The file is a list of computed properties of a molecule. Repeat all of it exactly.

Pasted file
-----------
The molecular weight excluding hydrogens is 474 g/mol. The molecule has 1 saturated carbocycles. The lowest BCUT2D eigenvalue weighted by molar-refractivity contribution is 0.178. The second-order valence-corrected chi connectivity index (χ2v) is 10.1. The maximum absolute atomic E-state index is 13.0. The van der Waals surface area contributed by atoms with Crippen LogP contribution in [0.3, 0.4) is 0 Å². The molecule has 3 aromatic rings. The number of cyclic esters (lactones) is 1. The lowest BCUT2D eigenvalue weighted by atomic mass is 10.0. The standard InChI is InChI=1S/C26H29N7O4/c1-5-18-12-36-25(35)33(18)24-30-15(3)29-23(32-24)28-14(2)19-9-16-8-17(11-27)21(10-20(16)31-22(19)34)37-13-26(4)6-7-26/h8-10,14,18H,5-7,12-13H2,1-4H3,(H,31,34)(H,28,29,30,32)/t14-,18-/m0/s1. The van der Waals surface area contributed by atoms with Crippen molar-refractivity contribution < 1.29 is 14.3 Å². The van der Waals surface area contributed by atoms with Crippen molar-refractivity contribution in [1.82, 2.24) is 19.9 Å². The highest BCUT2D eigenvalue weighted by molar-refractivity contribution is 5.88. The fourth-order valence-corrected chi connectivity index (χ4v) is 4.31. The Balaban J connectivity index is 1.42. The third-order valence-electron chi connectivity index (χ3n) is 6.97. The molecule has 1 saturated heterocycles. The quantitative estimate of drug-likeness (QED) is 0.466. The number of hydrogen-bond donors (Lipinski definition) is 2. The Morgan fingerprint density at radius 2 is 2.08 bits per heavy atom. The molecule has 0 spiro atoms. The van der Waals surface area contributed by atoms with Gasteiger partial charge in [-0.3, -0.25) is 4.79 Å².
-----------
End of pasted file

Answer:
The molecular weight excluding hydrogens is 474 g/mol. The molecule has 1 saturated carbocycles. The lowest BCUT2D eigenvalue weighted by molar-refractivity contribution is 0.178. The second-order valence-corrected chi connectivity index (χ2v) is 10.1. The maximum absolute atomic E-state index is 13.0. The van der Waals surface area contributed by atoms with Crippen LogP contribution in [0.3, 0.4) is 0 Å². The molecule has 3 aromatic rings. The number of cyclic esters (lactones) is 1. The lowest BCUT2D eigenvalue weighted by atomic mass is 10.0. The standard InChI is InChI=1S/C26H29N7O4/c1-5-18-12-36-25(35)33(18)24-30-15(3)29-23(32-24)28-14(2)19-9-16-8-17(11-27)21(10-20(16)31-22(19)34)37-13-26(4)6-7-26/h8-10,14,18H,5-7,12-13H2,1-4H3,(H,31,34)(H,28,29,30,32)/t14-,18-/m0/s1. The van der Waals surface area contributed by atoms with Crippen molar-refractivity contribution < 1.29 is 14.3 Å². The van der Waals surface area contributed by atoms with Crippen molar-refractivity contribution in [1.82, 2.24) is 19.9 Å². The highest BCUT2D eigenvalue weighted by molar-refractivity contribution is 5.88. The fourth-order valence-corrected chi connectivity index (χ4v) is 4.31. The Balaban J connectivity index is 1.42. The third-order valence-electron chi connectivity index (χ3n) is 6.97. The molecule has 1 saturated heterocycles. The quantitative estimate of drug-likeness (QED) is 0.466. The number of hydrogen-bond donors (Lipinski definition) is 2. The Morgan fingerprint density at radius 2 is 2.08 bits per heavy atom. The molecule has 0 spiro atoms. The van der Waals surface area contributed by atoms with Gasteiger partial charge in [-0.3, -0.25) is 4.79 Å².